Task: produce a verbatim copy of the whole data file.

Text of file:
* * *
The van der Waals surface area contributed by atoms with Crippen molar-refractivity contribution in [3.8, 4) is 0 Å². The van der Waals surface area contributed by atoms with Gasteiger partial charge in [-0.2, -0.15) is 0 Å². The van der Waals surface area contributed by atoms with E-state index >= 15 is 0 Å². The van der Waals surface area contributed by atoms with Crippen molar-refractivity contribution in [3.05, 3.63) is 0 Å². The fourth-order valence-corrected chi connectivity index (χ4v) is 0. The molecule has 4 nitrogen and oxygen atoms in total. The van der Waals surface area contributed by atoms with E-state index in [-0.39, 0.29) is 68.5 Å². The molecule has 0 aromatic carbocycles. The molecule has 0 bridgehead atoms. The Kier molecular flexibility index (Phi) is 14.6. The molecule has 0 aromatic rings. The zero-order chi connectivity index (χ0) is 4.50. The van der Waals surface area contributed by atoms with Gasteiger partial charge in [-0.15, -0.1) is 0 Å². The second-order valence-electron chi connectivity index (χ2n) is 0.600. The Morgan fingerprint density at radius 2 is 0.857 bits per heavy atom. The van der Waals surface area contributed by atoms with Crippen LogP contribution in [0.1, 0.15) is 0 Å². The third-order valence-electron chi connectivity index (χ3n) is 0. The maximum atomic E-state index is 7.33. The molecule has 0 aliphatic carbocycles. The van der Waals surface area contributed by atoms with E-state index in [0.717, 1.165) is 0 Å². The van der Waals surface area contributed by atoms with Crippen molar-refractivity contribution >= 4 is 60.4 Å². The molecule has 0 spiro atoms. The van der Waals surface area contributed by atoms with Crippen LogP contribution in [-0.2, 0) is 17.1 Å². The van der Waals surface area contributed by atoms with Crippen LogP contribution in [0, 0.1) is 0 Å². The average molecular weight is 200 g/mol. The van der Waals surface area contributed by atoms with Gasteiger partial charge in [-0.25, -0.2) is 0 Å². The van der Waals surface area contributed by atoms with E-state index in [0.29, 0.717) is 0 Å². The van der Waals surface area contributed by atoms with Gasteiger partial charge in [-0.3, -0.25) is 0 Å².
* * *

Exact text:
The van der Waals surface area contributed by atoms with Crippen molar-refractivity contribution in [3.8, 4) is 0 Å². The van der Waals surface area contributed by atoms with Gasteiger partial charge in [-0.2, -0.15) is 0 Å². The van der Waals surface area contributed by atoms with E-state index >= 15 is 0 Å². The van der Waals surface area contributed by atoms with Crippen molar-refractivity contribution in [3.05, 3.63) is 0 Å². The fourth-order valence-corrected chi connectivity index (χ4v) is 0. The molecule has 4 nitrogen and oxygen atoms in total. The van der Waals surface area contributed by atoms with E-state index in [-0.39, 0.29) is 68.5 Å². The molecule has 0 aromatic carbocycles. The molecule has 0 bridgehead atoms. The Kier molecular flexibility index (Phi) is 14.6. The molecule has 0 aromatic rings. The zero-order chi connectivity index (χ0) is 4.50. The van der Waals surface area contributed by atoms with Gasteiger partial charge in [-0.15, -0.1) is 0 Å². The second-order valence-electron chi connectivity index (χ2n) is 0.600. The Morgan fingerprint density at radius 2 is 0.857 bits per heavy atom. The van der Waals surface area contributed by atoms with Crippen LogP contribution in [0.1, 0.15) is 0 Å². The third-order valence-electron chi connectivity index (χ3n) is 0. The maximum atomic E-state index is 7.33. The molecule has 0 aliphatic carbocycles. The van der Waals surface area contributed by atoms with E-state index in [0.717, 1.165) is 0 Å². The van der Waals surface area contributed by atoms with Crippen molar-refractivity contribution >= 4 is 60.4 Å². The molecule has 0 spiro atoms. The van der Waals surface area contributed by atoms with Crippen LogP contribution in [-0.2, 0) is 17.1 Å². The van der Waals surface area contributed by atoms with Crippen LogP contribution in [0, 0.1) is 0 Å². The average molecular weight is 200 g/mol. The van der Waals surface area contributed by atoms with Gasteiger partial charge in [-0.25, -0.2) is 0 Å². The van der Waals surface area contributed by atoms with E-state index in [0.29, 0.717) is 0 Å². The van der Waals surface area contributed by atoms with Gasteiger partial charge in [-0.3, -0.25) is 0 Å².